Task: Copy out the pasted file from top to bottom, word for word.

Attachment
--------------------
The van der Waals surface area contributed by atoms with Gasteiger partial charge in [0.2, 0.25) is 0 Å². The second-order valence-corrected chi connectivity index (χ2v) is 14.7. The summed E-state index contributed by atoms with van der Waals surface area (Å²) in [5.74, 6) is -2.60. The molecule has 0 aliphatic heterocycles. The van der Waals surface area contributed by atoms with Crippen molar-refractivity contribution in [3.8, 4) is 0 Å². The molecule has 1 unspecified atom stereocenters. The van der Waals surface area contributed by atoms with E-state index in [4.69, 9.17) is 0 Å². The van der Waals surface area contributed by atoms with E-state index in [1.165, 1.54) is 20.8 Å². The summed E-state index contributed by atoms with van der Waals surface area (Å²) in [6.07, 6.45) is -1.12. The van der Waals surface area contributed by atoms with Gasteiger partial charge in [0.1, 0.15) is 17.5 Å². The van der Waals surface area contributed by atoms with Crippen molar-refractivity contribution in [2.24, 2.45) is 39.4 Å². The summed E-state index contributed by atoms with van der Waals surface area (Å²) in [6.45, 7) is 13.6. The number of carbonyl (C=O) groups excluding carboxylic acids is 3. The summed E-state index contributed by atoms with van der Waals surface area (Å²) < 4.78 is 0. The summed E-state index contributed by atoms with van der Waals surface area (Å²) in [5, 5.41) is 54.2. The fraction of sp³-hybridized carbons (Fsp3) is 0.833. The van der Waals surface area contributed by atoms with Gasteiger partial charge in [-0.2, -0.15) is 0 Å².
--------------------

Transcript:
The van der Waals surface area contributed by atoms with Gasteiger partial charge in [0.2, 0.25) is 0 Å². The second-order valence-corrected chi connectivity index (χ2v) is 14.7. The summed E-state index contributed by atoms with van der Waals surface area (Å²) in [5.74, 6) is -2.60. The molecule has 0 aliphatic heterocycles. The van der Waals surface area contributed by atoms with Crippen molar-refractivity contribution in [3.8, 4) is 0 Å². The molecule has 1 unspecified atom stereocenters. The van der Waals surface area contributed by atoms with E-state index in [4.69, 9.17) is 0 Å². The van der Waals surface area contributed by atoms with E-state index in [1.165, 1.54) is 20.8 Å². The summed E-state index contributed by atoms with van der Waals surface area (Å²) in [6.07, 6.45) is -1.12. The van der Waals surface area contributed by atoms with Gasteiger partial charge in [0.1, 0.15) is 17.5 Å². The van der Waals surface area contributed by atoms with Crippen molar-refractivity contribution in [2.24, 2.45) is 39.4 Å². The summed E-state index contributed by atoms with van der Waals surface area (Å²) in [6.45, 7) is 13.6. The number of carbonyl (C=O) groups excluding carboxylic acids is 3. The summed E-state index contributed by atoms with van der Waals surface area (Å²) < 4.78 is 0. The summed E-state index contributed by atoms with van der Waals surface area (Å²) in [5, 5.41) is 54.2. The fraction of sp³-hybridized carbons (Fsp3) is 0.833. The van der Waals surface area contributed by atoms with Gasteiger partial charge in [-0.2, -0.15) is 0 Å².